On Jan. 3, 2010, seven months after ordination, the mother of the two boys called Masters to report that her boyfriend said he saw Flores engage in suspicious activities with her younger son in a car and inside their St. Charles apartment after she allowed the priest to sleep there one night, according to court records.
Masters phoned Sartain the next morning. After speaking to Flores, Sartain transferred him to a diocese residence away from children and permanently removed him from his priestly duties. The diocese also alerted authorities.
The response differed from what happened during the tenure of Sartain’s predecessor, retired Joliet Bishop Joseph Imesch, whose 27-year tenure was tarnished by a clergy sex abuse scandal.
Imesch faced accusations of failing to report repeated allegations of priest abuse to authorities. Critics accused him of transferring accused priests to new parishes after treatment and blocking police investigations.
Two days after the Flores allegations arose, and hours before he was to meet with Kane County investigators, diocese officials reported him missing to police. Soon afterward, authorities found Flores lying on the floor of St. Mary’s Carmelite Church.
During their investigation, police uncovered another warning sign they said the diocese missed.
A former seminary student said he had a sexual affair with Flores that began in July 2007 inside the Shorewood church rectory while Dewan was out of town, according to police reports. The alleged affair lasted through 2009. The youth was 18 when it began. Flores was 34.
The two met at St. Mary’s in West Chicago where the younger man was a parishioner. He told police Flores once gave him $3,000 as a gift, the report said.
Shorewood police Cmdr. Eric Allen said the younger man admitted deleting incriminating photos and stealing the camera’s memory card from Flores’ room to protect him while he was in the hospital recovering from the fall. Flores sustained critical head injuries but recovered.
Police said the young man “had direct knowledge of the charges against Flores and intentionally deleted photographs of Flores with young children laying together in bed,” records show.
Allen said he was able to recover the memory card after the student cooperated and led him to a bush in Joliet where he had tossed it several weeks earlier.
Also disturbing, Allen said, was the diocese’s handling of the spring 2009 pornography incident. Diocese officials never reported the questionable images despite concerns that minors were depicted because they said the website had a disclaimer saying only adults were featured, according to Allen. The images couldn’t be retrieved months later when Allen became involved, he said.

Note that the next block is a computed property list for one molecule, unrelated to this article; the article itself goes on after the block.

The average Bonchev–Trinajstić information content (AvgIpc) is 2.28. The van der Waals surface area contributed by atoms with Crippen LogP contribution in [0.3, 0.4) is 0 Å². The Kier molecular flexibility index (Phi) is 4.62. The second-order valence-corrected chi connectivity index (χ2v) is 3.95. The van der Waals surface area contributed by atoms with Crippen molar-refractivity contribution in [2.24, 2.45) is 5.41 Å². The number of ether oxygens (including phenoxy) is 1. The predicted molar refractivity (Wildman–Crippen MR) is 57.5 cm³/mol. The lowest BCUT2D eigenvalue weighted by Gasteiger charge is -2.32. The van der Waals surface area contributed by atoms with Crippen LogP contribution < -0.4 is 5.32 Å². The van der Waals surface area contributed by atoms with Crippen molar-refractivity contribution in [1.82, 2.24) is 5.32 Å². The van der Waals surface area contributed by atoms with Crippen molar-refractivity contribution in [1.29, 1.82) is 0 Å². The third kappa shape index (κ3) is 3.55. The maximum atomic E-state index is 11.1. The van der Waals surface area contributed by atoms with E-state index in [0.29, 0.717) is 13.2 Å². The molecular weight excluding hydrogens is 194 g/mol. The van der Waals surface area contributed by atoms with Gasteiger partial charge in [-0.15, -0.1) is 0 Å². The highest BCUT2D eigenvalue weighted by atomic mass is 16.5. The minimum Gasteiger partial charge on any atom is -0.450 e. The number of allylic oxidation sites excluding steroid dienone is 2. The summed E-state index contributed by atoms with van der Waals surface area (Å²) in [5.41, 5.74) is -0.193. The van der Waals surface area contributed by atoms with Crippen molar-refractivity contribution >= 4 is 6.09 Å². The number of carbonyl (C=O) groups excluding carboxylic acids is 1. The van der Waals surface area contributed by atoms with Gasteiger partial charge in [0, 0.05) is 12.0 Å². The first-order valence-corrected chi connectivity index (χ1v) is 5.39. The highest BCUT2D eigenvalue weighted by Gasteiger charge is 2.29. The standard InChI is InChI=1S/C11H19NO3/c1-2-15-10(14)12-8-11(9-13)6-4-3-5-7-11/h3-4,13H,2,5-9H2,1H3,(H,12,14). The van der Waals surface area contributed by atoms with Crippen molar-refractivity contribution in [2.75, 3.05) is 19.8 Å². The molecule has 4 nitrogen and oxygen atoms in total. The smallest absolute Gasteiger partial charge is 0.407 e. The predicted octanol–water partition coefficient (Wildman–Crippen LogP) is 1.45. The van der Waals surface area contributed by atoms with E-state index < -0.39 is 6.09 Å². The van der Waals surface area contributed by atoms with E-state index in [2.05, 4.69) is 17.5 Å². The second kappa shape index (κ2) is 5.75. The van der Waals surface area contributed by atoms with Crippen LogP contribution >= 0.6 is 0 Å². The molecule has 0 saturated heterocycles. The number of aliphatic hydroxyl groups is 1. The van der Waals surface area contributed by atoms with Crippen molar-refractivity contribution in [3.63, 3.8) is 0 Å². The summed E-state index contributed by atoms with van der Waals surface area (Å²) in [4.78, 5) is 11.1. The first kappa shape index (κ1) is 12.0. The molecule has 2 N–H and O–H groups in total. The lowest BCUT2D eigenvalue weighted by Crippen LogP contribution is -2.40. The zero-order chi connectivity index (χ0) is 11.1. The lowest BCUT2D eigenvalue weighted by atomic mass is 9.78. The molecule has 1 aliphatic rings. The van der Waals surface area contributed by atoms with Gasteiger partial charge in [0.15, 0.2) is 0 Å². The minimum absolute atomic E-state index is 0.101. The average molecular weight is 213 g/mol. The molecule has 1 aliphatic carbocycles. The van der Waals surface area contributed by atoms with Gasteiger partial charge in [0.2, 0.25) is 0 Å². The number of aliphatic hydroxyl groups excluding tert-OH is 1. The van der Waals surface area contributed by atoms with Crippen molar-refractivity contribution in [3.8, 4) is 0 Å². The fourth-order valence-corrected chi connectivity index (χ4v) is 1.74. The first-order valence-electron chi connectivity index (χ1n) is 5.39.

“They said at some point someone got ahold of the hard drive and it disappeared,” Allen said. “I told them, ‘You had an obligation to contact the Police Department, and we’ll make the determination if this is appropriate material or not.’ It was disappointing how they handled it.”
New flock, old issue
At his Sept. 8, 2010, guilty plea, Flores admitted abusing the youngest boy from 2005 to 2010, beginning when the child was 8, usually in his car or the family’s St. Charles apartment. He faces deportation to Bolivia upon his release.
Days after Flores’ plea, Sartain was named Seattle’s new archbishop. A handful of protesters gathered outside the cathedral at his Dec. 1 installation.
The Survivors Network of those Abused by Priests (SNAP) called for Pope Benedict XVI to revoke the appointment based on the Flores case. Though it’s not clear how much Sartain knew, critics argue it was enough not to ordain Flores.
Under the direction of Bishop R. Daniel Conlon, the current head of the Joliet Diocese, the diocese is negotiating with the family of the two boys to try to reach a settlement, according to the family’s attorney.
In hindsight, Flores shouldn’t have been ordained, Doug Delaney, a spokesman for the diocese, said shortly after the guilty plea.
In a recent statement to the Tribune, Sartain again apologized for the abuse.
“Once again, I express my deepest apologies to these young boys and their family for the suffering they are experiencing as a result of this abuse,” Sartain said. “Their trust has been broken, and this is a terrible tragedy for them and for the church.”
Tribune reporter Manya A. Brachear contributed.